Table 1
Cardiovascular profile

The majority of the patients (n = 39, 76%) reported no cardiovascular symptoms at the time of history taking. The remaining 12 patients (24%) disclosed exertion-induced chest pain, dyspnea, nycturia or palpitations. None of the patients had had a myocardial infarction within 3 months prior to evaluation. The mean systolic and diastolic blood pressures at examination were 133 ± 19 and 77 ± 12 respectively. A cardiac murmur was noted in 7 (14%) patients.

Laboratory data

Elevated sCK levels were observed in 42 (82%) patients, 506 U/L (64–3,360) in men, 246 U/L (44–802) in women. Elevated CK-MB levels were measured in 42 (82%) patients, 18 μg/L (2–124). Elevated cTnT levels were observed in 40 (78%) patients, 0.08 μg/L (0.01–0.99), and an elevated cTnI level of 0.22 μg/L was found in one patient. CK-MB was elevated in four patients with a normal sCK.

Electrocardiographic data

Most patients were in sinus rhythm (n = 47, 92%). Three (6%) patients had atrial fibrillation and 1 (2%) a paced rhythm. Mean heart rate was 69 ± 15 beats/min.

The mean QRS duration was 91 ± 20 ms. Thirty-four (67%) patients showed a normal QRS axis, 2 (4%) a right axis deviation and 13 (25%) a left axis deviation. Two (4%) patients had complete BBB whereas 5 (10%) patients had incomplete BBB. Seven (14%) patients had signs of previous myocardial infarction whereas 4 (8%) had signs corresponding to our definition of myocardial ischemia.

Nine (18%) patients had LV hypertrophy. Mean QTc duration was normal.

Echocardiographic data

Most patients had a non-dilated LV with preserved function. Impaired systolic function (LV ejection fraction <50%) was observed in 4 (8%) patients. Fourteen (27%) patients met the echocardiographic criteria of LV hypertrophy. The LV diastolic function could be reliably assessed in 45 patients. The mean E/A ratio was 0.9 ± 0.6, which is in the normal range above the age of fifty.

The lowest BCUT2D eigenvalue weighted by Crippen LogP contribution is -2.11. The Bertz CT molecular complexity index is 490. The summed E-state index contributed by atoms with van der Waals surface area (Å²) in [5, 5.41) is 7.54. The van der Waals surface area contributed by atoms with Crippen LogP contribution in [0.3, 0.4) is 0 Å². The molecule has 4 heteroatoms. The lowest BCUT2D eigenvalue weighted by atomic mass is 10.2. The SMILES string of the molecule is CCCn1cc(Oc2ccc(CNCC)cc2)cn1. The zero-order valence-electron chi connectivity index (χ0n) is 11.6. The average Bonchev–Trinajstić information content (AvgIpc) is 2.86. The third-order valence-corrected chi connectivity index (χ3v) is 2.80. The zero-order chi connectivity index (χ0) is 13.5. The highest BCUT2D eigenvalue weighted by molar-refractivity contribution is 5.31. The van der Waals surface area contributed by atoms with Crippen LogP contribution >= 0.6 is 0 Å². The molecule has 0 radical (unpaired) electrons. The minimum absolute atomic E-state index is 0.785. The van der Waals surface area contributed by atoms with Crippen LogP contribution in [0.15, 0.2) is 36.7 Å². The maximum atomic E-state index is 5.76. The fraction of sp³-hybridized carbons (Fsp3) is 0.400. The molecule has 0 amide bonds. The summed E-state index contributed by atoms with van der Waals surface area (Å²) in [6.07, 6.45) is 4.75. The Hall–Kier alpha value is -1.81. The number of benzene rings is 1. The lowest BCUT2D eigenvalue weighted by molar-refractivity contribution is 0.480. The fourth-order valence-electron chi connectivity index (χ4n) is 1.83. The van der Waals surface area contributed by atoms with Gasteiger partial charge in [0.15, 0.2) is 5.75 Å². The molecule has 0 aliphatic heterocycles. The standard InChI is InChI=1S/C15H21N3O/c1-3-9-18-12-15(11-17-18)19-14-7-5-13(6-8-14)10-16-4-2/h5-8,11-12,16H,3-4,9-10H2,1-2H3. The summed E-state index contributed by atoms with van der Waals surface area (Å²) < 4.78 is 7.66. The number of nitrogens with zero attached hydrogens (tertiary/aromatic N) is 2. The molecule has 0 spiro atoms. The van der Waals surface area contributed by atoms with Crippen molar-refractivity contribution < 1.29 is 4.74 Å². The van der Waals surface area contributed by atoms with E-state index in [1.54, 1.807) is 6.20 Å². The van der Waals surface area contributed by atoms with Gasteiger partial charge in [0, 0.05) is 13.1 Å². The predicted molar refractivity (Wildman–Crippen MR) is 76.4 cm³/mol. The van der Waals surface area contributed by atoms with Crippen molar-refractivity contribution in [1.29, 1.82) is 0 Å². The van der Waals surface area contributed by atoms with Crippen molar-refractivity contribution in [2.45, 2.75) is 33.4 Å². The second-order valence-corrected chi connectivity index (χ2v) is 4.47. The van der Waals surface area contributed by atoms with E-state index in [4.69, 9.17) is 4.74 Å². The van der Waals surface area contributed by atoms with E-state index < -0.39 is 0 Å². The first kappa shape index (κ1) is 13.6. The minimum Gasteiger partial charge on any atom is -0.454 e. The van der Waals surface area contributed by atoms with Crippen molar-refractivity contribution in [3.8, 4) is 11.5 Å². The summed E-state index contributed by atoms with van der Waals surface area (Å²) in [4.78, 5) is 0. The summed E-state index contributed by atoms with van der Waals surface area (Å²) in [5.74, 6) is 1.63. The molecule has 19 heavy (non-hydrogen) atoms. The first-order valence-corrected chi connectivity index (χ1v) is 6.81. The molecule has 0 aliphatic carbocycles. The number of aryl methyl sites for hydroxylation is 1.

The majority of the patients had normal valvular function. Mild mitral (n = 7, 14%), aortic (n = 8, 16%), and tricuspid (n = 7, 14%) regurgitation were infrequently found and only 1 (2%) patient had moderate tricuspid regurgitation.

Myocardial damage evaluation by combining serum levels of cardiac biomarkers, ECG and echocardiographic findings

To evaluate the clinical significance of the raised biomarkers, we compared the values of biomarkers between patients with and without abnormalities on ECG and echocardiography. For this purpose, pathologic ECG (n = 12, 24%) was defined by the presence of any conduction abnormality, pathologic ST-segment depression or pathologic Q waves, whereas pathologic echocardiography (n = 12, 24%) was defined by the presence of impaired systolic LV function or wall motion abnormalities.

Of the patients with a normal ECG or echocardiography, 79% had raised CK-MB levels versus 100% in patients with a pathologic ECG or echocardiography (p = 0.2). For cTnT, these numbers were 79 and 85% respectively (p = 0.8). CK-MB and cTnT levels did not differ between the groups with and without pathologic ECG or echocardiography either (p = 0.8 and 0.09, respectively).

The only patient with an elevated cTnI had pathologic findings on ECG and echocardiography, including a wall motion abnormality with an ejection fraction of 18%.

Thus, raised cardiac biomarkers were not associated with pathologic findings on ECG or echocardiography and, furthermore, the majority of the patients with raised cardiac biomarkers had a normal ECG or echocardiography.

Discussion